Many people drive into water and die each year. One solution to this problem might be inflatable flotation that is activated when the car begins to sink. They would quickly inflate in an accident involving submersion, and would keep the car afloat. Put one in the trunk, and another inside the car, or have them come out from the wheel wells. To avoid accidental inflation, the triggering device would be activated by water, but be in a place where rain and car washing water couldn't reach.
Vending Machine Products and Inventions
When I considered the concept of vending machines, the first thing that came to mind was a beer machine. It could only be used in a bar that was restricted to adults, of course. A big benefit is that it would lessen the need for bartenders, since half of all the drinks sold in a bar are just simple beers. It is an innovation that could be implemented tomorrow, using beer in cans in existing pop machines.
A vending machine for books and magazines might do decent business in an airport, bus station or other places where people are forced to sit for hours. They may already exist, but I haven't seen them yet. Add some padding to the drop chute, and existing snack vending machines could be used.
They sell phone cards everywhere now, but I haven't yet seen them in vending machines. You could also sell those collapsible umbrellas from a machine. There are dozens of other things that could be profitably sold from vending machines. Use simple techniques like this extension of existing concepts, and there are also thousands of other new products and inventions waiting to be made.
Difference Between An Affiliate & Super Affiliate
Are you intrigued by the possibility of being your own boss and starting a business but not sure you have the right qualifications to be an entrepreneur? What are the characteristics of an entrepreneur? Although there is no single perfect entrepreneurial profile, there are many characteristics that show up repeatedly in successful business owners.
Following are the top 10 essential entrepreneurial traits that anyone who is interested in starting a business must possess:
- (1) Independence - This is the most common denominator of all entrepreneurs. They want to seize control of their future; thus they decide to become their own boss instead of laboring under the gaze of a master. (2) Persistence and Determination - The world of entrepreneurship is fraught with both success and failure. An important quality of a successful entrepreneur is the doggedness to continue pursuing a goal despite some setbacks and obstacles they may encounter on the road. This persistence and determination is fueled by a burning desire to achieve the goal of succeeding in the chosen field of business. (3) Self-Confidence - Along with independence, an entrepreneur possesses self-confidence. They believe in their capabilities and makes sure that they will put in their best effort into their particular endeavors and likewise expect the best results from it. Belief in one's capabilities is very important in achieving any goal - especially in the world of entrepreneurship. (4) Creativity - In the business world, you can not afford to be complacent and uncreative unless you want the competition to move up on ahead of you. Creative people are naturally curious, inquisitive, bright and highly flexible when thinking. They keenly observe their environment and have an eye for spotting new trends that could spark a business opportunity. (5) Organized and goal-oriented - An entrepreneur knows the value of organization in a business endeavor. A good entrepreneur has the ability to consolidate resources. (6) Visionary - An entrepreneur has a vision for his/her future. (7) Risk-taking and Tolerance for Failure - A good entrepreneur realizes that loss and failure are inherent in any business endeavor. Thus, an entrepreneur must always be ready to make calculated risks and face whatever consequences accompany those risks. As in all fields of endeavor, the characteristic of a successful entrepreneur is in never giving up and in picking up the pieces and continuing the journey even if failure momentarily obstructs the way. (8) Perseverance and Hard Work - These are perhaps two of the most important entrepreneurial traits. (9) Commitment - An entrepreneur will not achieve success if he/she gives up at the first sign of trouble. (10) Honesty and Honor - Another very important mark of a good entrepreneur is being honest and honorable in all business dealings and interpersonal relationships - whether it is between business partners, employees, peers or investors.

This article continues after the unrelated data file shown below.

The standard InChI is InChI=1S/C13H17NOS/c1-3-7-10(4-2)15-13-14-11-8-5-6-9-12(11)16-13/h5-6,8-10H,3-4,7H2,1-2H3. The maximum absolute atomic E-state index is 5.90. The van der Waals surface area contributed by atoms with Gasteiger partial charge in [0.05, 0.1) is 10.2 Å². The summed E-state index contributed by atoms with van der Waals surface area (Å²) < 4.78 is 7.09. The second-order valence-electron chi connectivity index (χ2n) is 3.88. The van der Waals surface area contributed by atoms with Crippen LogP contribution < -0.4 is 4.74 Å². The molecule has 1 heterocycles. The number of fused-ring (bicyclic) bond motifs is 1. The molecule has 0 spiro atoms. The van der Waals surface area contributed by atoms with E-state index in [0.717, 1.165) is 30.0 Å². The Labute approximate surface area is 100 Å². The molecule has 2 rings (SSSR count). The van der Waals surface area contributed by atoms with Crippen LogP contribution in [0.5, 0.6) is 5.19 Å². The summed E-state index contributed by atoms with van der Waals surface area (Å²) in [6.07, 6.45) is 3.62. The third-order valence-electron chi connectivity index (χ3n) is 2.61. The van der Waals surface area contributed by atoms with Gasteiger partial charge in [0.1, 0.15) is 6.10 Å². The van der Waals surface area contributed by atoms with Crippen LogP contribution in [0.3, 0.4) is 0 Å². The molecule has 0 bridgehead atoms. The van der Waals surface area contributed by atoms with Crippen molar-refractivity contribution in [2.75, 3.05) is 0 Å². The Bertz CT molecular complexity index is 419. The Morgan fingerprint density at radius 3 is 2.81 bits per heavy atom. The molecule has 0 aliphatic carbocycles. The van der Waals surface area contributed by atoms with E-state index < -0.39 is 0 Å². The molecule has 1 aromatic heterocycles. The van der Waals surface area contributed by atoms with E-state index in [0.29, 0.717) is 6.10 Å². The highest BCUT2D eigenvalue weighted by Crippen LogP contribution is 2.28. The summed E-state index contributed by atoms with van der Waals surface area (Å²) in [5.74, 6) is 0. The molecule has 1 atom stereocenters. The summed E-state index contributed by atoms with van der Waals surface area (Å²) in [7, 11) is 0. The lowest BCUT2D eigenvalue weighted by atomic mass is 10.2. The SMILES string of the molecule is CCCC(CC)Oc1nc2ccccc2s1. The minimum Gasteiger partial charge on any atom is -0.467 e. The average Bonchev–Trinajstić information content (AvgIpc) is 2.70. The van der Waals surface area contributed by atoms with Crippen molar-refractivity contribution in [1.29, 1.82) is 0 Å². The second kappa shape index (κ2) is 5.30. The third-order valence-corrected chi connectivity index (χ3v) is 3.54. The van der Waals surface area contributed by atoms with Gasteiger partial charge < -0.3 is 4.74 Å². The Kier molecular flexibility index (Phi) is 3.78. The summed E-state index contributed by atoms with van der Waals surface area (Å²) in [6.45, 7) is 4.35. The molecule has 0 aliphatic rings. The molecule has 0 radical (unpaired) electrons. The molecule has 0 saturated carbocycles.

If you possess these traits, you may have the necessary skill set to become a successful entrepreneur.